New Hampshire legalized medical marijuana in 2013 when it passed House Bill 573. The law established a list of qualifying, albeit restrictive, conditions. Under the law, not only does a patient need a diagnosis of a qualifying condition, but they also have to exhibit severe symptoms of the debilitating condition. In addition, HB 573 requires dispensaries to be not-for-profit and set requirements for MMJ qualifications, as well as purchase and possession limits.
In August 2021, HB 605 added opioid use disorder as a qualifying condition for the state’s medical marijuana program and allowed out-of-state patients to access dispensaries. For out-of-state patients, they must have qualified for medical marijuana in their jurisdiction and show proof of a valid recommendation. It is up to the state Department of Health and Human Services to develop rules for dispensary to verify visiting patients’ eligibility.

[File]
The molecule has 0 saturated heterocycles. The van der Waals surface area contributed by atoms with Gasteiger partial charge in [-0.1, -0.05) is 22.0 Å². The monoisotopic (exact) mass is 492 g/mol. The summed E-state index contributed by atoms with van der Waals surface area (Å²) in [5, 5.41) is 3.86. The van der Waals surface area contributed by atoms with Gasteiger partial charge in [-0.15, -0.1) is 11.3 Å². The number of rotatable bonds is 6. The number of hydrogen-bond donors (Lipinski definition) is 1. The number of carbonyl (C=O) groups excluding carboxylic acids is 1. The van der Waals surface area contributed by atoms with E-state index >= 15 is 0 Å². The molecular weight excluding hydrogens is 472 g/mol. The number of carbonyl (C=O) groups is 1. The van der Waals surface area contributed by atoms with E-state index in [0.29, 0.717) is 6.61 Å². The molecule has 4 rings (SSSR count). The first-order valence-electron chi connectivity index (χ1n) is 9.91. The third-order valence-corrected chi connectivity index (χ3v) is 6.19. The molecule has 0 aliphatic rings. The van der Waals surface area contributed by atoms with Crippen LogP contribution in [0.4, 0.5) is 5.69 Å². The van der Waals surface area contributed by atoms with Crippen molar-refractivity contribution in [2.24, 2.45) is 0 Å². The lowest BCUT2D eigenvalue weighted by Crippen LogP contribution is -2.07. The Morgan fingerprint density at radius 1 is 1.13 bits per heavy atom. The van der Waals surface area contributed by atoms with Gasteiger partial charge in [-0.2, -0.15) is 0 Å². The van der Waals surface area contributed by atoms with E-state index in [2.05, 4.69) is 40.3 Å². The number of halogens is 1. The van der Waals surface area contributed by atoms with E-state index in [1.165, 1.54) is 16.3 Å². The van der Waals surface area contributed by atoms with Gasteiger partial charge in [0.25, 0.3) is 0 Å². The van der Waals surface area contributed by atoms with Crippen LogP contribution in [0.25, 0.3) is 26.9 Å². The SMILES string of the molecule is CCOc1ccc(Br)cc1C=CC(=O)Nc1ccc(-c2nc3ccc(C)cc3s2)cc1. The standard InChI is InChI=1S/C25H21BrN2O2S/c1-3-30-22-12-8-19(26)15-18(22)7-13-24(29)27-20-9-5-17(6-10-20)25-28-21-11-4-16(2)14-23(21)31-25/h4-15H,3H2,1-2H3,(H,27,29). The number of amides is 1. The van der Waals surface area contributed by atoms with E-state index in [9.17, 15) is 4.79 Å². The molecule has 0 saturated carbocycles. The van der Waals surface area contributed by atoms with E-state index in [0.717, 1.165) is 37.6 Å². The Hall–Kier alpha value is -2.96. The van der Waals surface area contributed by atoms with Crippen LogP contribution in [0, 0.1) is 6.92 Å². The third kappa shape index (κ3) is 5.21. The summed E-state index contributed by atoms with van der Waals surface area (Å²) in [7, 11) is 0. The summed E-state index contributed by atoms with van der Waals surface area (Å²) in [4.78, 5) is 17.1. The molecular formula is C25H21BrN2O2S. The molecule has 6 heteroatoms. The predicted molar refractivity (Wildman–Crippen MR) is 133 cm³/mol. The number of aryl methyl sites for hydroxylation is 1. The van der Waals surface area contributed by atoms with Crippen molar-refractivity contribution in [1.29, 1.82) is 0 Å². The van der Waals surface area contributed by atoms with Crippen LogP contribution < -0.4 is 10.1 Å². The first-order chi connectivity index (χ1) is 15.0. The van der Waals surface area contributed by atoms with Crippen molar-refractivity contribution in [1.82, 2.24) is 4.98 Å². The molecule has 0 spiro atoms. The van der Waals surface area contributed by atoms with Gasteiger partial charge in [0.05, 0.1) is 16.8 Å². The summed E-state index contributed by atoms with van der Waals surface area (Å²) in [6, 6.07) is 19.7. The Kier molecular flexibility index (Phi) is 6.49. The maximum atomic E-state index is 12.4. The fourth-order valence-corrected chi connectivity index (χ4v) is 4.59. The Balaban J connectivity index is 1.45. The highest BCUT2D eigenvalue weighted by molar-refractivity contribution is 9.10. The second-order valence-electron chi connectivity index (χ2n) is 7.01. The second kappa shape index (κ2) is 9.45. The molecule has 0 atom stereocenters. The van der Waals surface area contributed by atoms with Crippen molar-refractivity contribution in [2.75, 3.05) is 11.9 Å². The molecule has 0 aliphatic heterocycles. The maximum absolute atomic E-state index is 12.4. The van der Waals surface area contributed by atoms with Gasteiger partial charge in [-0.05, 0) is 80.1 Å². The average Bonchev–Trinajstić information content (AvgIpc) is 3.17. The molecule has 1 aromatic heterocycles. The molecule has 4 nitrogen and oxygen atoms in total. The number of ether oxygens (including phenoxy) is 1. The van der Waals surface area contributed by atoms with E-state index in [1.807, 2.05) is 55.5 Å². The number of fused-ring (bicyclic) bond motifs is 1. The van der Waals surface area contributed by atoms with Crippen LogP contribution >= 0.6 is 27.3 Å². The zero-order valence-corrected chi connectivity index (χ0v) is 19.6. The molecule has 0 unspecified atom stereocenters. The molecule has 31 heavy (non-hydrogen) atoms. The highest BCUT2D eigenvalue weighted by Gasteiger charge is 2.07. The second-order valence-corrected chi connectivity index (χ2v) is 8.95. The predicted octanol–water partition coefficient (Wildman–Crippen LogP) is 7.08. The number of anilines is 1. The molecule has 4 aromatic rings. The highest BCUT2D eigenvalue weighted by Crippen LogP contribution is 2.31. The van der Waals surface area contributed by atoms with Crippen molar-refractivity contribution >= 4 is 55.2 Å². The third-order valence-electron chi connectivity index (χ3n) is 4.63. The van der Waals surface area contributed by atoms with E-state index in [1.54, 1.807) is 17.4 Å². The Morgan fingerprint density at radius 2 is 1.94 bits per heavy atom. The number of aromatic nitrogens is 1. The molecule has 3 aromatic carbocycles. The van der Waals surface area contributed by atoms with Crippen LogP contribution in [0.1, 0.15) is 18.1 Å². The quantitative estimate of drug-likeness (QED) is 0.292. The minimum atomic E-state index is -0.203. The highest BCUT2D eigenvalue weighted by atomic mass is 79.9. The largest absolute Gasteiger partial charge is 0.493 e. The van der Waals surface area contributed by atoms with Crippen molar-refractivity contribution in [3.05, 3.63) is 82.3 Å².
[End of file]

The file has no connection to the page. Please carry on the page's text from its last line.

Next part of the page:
In January of 2022, the NH House approved an adult-use cannabis legalization bill after similar legislation cleared the House in 2020, but ultimately stalled in the Senate.
In March of 2022, The New Hampshire House of Representatives approved a bill to legalize adult-use cannabis and conduct sales through state-run stores, allowing adults to possess up to three-fourths of an ounce of cannabis and cultivate up to six plants at home.
There is no notable activity at this time.
With New Hampshire being a limited patient count state and having a not-for-profit model, NH is challenging to acquire or invest in.
*Four vertically integrated licenses, each license is allowed to open two dispensaries for a total of eight dispensaries across the state. 80 cannabis plants, 160 seedlings, 80 ounces of usable cannabis, or six ounces of usable cannabis per qualifying patient.